Part 4 of 5 - How do you know how you're doing if you aren't measuring?
To view the previous post in this five-part series, click here.
In order to think strategically about your investments in application security, it’s important to define and measure your risks. In order to reduce your risk, and increase your level of application security process maturity, it’s important to stop thinking in terms of vulnerabilities and start thinking in terms of risk. Here’s the high-level difference:
- A vulnerability-focused approach will lead you to put your energy into vulnerability discovery activities such as penetration testing and automated code scanning.
- A risk-focused approach will allow you to invest in risk prioritization and prevention activities such as threat modeling, design and coding standards and development team education.
By prioritizing risk you can ensure that your vulnerability detection and remediation activities are focused on the threats that could result in the highest impact to your business, rather than spending time finding and fixing vulnerabilities that have very little impact. In our 2012 survey on application security maturity, we found that the use of a threat model or other high-level risk assessment is exhibited by only 43% of surveyed organizations. This lack of measurement makes it very difficult to invest effectively or to improve over time.
An important part of the overall education of developers is to ensure that they are adhering to the organization’s security policies and practices. Such assessments are critical to maintaining security in the development process and to understanding if the training program is achieving its objectives.
Our most recent joint Ponemon study revealed that the majority of organizations do not take steps to determine compliance among programmers:
- 45% measure development teams for their compliance with regulatory requirements or security best practice
- 39% say development teams are measured for compliance with secure architecture standard
- 41% say development teams are measured for compliance with secure coding standards
Most security compliance requirements and regulatory standards include a section on application security. Unfortunately, the standards are not written by developers or in language that is actionable and understandable to developers. The first step in this process is create a mapping the provides guidance to your developers regarding how each compliance requirement can be met in the context of the code they are writing.
In order to succeed, security policies and compliance requirements must be considered in every step of the SDLC. For instance:
- Requirements should include policy analysis
- Design should include standards to adhere to the policies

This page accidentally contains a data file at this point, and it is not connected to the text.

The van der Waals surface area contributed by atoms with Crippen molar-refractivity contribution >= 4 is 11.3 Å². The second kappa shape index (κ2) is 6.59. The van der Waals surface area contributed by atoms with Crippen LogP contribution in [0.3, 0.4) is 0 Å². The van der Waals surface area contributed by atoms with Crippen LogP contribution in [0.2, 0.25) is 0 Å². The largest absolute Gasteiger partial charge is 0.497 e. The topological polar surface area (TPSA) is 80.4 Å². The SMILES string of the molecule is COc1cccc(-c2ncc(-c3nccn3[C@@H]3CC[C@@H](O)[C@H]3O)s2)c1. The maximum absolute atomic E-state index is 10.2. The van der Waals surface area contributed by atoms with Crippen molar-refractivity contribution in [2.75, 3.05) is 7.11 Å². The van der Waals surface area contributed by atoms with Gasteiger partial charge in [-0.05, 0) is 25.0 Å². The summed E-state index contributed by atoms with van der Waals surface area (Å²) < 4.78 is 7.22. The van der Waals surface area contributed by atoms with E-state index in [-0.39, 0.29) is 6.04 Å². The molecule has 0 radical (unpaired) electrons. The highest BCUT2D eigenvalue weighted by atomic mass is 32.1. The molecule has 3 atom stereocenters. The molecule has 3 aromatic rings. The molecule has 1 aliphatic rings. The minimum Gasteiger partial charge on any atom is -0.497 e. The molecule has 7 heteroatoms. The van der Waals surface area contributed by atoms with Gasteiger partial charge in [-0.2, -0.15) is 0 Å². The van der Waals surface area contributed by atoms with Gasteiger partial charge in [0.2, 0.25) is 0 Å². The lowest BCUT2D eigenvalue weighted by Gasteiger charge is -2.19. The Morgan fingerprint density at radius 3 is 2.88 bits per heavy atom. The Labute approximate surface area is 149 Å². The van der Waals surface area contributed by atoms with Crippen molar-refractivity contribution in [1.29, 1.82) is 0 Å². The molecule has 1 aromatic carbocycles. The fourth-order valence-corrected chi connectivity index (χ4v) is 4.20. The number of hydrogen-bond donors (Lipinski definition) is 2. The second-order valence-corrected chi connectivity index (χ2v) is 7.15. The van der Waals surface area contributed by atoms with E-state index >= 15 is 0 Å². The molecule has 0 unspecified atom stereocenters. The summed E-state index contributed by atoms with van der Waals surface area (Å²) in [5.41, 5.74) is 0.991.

- Implementation should include coding standards to adhere to the policies
- Assessments should be conducted to check design and implementation against the standards and policies
Despite the many public breaches and attacks that have been reported, most organizations are still not testing their applications for security. Only 43% of respondents say they have a process in place to test for vulnerabilities prior to release, and only 41% are using automated scanning tools to test applications during development. Additionally, only 42% subject applications to a manual penetration testing efforts by internal teams or by a third party. Leveraging third party security audits for high-risk applications is an indicator of a high-level of maturity.
On a similar note, I’d like to demystify a myth regarding application security testing. Many of the teams I talk to don’t believe their existing QA staff can help with security testing, however that’s not really the case. While it takes significant security expertise to conduct a deep penetration testing, any QA team can think about security during their testing activities and can cover some security abuse cases during their normal test pass. If every member of the development team (architects, developers and testers) think about security from start to finish, it will result in a more secure application.
It may also come as a surprise that there are a number of free security testing tools and security frameworks. While you won’t get the same level of support as you will get with the more expensive professional options, free tools will allow your team to get started quickly with less capital investment. Rather than getting blocked by cost or knowledge fears, it’s important to dive in and get started.